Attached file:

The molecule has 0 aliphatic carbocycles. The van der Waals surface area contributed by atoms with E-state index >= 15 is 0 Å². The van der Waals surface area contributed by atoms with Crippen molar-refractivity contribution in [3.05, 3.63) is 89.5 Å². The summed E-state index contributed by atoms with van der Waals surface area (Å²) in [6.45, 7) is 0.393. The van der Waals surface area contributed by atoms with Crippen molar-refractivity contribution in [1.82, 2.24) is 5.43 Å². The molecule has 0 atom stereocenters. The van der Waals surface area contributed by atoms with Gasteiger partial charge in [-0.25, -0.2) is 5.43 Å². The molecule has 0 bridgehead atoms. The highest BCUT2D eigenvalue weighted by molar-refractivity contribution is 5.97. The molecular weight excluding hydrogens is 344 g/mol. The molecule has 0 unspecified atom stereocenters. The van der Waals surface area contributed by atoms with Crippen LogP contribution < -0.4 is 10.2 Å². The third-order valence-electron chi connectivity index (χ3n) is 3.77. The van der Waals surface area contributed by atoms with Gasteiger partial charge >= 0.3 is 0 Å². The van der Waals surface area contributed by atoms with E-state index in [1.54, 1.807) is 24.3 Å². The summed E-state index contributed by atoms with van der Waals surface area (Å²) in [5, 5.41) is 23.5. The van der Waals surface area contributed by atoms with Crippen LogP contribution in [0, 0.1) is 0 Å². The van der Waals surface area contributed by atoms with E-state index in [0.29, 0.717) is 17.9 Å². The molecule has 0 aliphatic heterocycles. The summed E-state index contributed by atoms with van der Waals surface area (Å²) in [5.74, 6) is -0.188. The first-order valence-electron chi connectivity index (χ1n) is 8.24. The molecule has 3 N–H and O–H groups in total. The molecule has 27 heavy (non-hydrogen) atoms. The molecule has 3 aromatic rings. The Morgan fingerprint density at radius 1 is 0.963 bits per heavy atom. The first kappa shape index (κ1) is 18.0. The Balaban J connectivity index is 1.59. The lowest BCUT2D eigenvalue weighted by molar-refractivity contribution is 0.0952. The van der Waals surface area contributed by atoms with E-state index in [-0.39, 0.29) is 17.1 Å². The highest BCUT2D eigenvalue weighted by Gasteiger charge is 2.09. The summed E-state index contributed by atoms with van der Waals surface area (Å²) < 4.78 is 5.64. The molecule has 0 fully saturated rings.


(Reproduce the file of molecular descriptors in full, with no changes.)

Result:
The molecule has 0 aliphatic carbocycles. The van der Waals surface area contributed by atoms with E-state index >= 15 is 0 Å². The van der Waals surface area contributed by atoms with Crippen molar-refractivity contribution in [3.05, 3.63) is 89.5 Å². The summed E-state index contributed by atoms with van der Waals surface area (Å²) in [6.45, 7) is 0.393. The van der Waals surface area contributed by atoms with Crippen molar-refractivity contribution in [1.82, 2.24) is 5.43 Å². The molecule has 0 atom stereocenters. The van der Waals surface area contributed by atoms with Gasteiger partial charge in [-0.25, -0.2) is 5.43 Å². The molecule has 0 bridgehead atoms. The highest BCUT2D eigenvalue weighted by molar-refractivity contribution is 5.97. The molecular weight excluding hydrogens is 344 g/mol. The molecule has 0 unspecified atom stereocenters. The van der Waals surface area contributed by atoms with Crippen LogP contribution < -0.4 is 10.2 Å². The third-order valence-electron chi connectivity index (χ3n) is 3.77. The van der Waals surface area contributed by atoms with Gasteiger partial charge >= 0.3 is 0 Å². The van der Waals surface area contributed by atoms with E-state index in [1.54, 1.807) is 24.3 Å². The summed E-state index contributed by atoms with van der Waals surface area (Å²) in [5, 5.41) is 23.5. The van der Waals surface area contributed by atoms with Crippen LogP contribution in [0, 0.1) is 0 Å². The van der Waals surface area contributed by atoms with E-state index in [0.29, 0.717) is 17.9 Å². The molecule has 0 aliphatic heterocycles. The summed E-state index contributed by atoms with van der Waals surface area (Å²) in [5.74, 6) is -0.188. The first-order valence-electron chi connectivity index (χ1n) is 8.24. The molecule has 3 N–H and O–H groups in total. The molecule has 27 heavy (non-hydrogen) atoms. The molecule has 3 aromatic rings. The Morgan fingerprint density at radius 1 is 0.963 bits per heavy atom. The first kappa shape index (κ1) is 18.0. The Balaban J connectivity index is 1.59. The lowest BCUT2D eigenvalue weighted by molar-refractivity contribution is 0.0952. The van der Waals surface area contributed by atoms with E-state index in [-0.39, 0.29) is 17.1 Å². The highest BCUT2D eigenvalue weighted by Gasteiger charge is 2.09. The summed E-state index contributed by atoms with van der Waals surface area (Å²) < 4.78 is 5.64. The molecule has 0 fully saturated rings.